The company highlights its involvement with the new Sacramento Kings Arena, the Golden 1 Center, which included 65,000 linear feet of metal stud wall framing. “The project included unique challenges that were solved through collaboration with the framing contractor. One such challenge was the construction of 48-foot tall exterior wall panels that were erected and stacked in a 22-inch wide cavity between the new building and an existing building. All metal stud members were pre-measured and pre-cut to minimize waste and maximize efficiency.” Casbon adds: “Another design challenge was the free-standing, self-supporting concession stands with cantilevered canopies framed completely out of cold-formed steel members. All seismic design requirements that are typical in California were satisfied without the addition of more expensive hot-rolled steel members.”

“Through the use of BIM, creative engineering, and collaboration, ClarkDietrich Engineering and the other design team members were able to maintain the open space nature of the Arena without compromising any of the desired systems. These efforts resulted in the completion of this fast-paced, high-profile project on time,” Casbon says.

Stuart Broome, Business Manager for Engineering at Trimble Solutions, says that Tekla Structures has been the chosen software solution for steel detailers around the world for many years but more recently has become popular with other disciplines, especially structural engineers. “The fact that it can be used for construction documents as well as shop drawings makes it very appealing to structural engineers, and its ability to model in any material, including cold formed, means that it is extremely versatile.”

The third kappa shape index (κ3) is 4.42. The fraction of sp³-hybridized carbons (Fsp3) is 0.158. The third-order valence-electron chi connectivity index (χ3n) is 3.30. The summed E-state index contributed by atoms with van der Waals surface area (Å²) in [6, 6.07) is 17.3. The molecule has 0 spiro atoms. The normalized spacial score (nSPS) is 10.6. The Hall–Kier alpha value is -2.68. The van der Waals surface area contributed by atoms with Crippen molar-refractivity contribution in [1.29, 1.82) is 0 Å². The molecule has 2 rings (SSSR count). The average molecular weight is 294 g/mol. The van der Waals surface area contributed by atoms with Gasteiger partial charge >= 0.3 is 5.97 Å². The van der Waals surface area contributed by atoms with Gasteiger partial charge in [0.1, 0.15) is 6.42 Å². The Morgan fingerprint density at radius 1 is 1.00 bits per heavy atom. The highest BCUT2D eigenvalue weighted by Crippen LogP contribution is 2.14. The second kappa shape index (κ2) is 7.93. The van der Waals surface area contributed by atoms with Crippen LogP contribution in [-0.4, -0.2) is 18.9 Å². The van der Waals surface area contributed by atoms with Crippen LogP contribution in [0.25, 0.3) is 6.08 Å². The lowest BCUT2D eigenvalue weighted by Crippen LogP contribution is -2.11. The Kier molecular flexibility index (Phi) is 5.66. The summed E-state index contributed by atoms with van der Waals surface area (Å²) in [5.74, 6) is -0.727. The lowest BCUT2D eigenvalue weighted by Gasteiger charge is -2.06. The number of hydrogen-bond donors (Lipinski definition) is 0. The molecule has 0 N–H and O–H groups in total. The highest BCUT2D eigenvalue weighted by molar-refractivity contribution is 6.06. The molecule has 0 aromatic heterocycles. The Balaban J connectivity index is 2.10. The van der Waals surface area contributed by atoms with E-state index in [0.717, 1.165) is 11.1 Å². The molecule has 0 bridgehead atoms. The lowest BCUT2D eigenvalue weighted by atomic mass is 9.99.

As for new versions, Broome says: “Tekla Structures 2017 has many enhancements, especially in the areas of rebar modeling and drawing production. I expect that Tekla Structures will continue to gain momentum as the structural engineer’s BIM solution of choice because of the ability to work to a high level of detail and pass valuable information downstream. Structural engineers appear to be getting more interested in producing ‘truly constructible’ models rather than ‘design intent’ models which can often be open to interpretation. Tekla Structures does this well, without much additional modeling time and without the model size becoming unwieldy.”

Broome also notes that Tekla Structural Designer (TSD – Trimble’s analysis and design solution) has seen many improvements and additions in the last 12 months. “The one that has been most well received is the ability to model and design a wide variety of foundations. Pad footings, strip footings, pile caps, and raft foundations are all now included,” he says. “However, it is the ability of TSD to work so well within the BIM environment that is continuing to drive our business. TSD 2017 continues to deliver in this area whether you are using Revit or Tekla Structures as your BIM platform. The fact that TSD is a physical modeling solution rather than a traditional ‘wire frame’-based analysis tool make this integration very easy for us to provide.”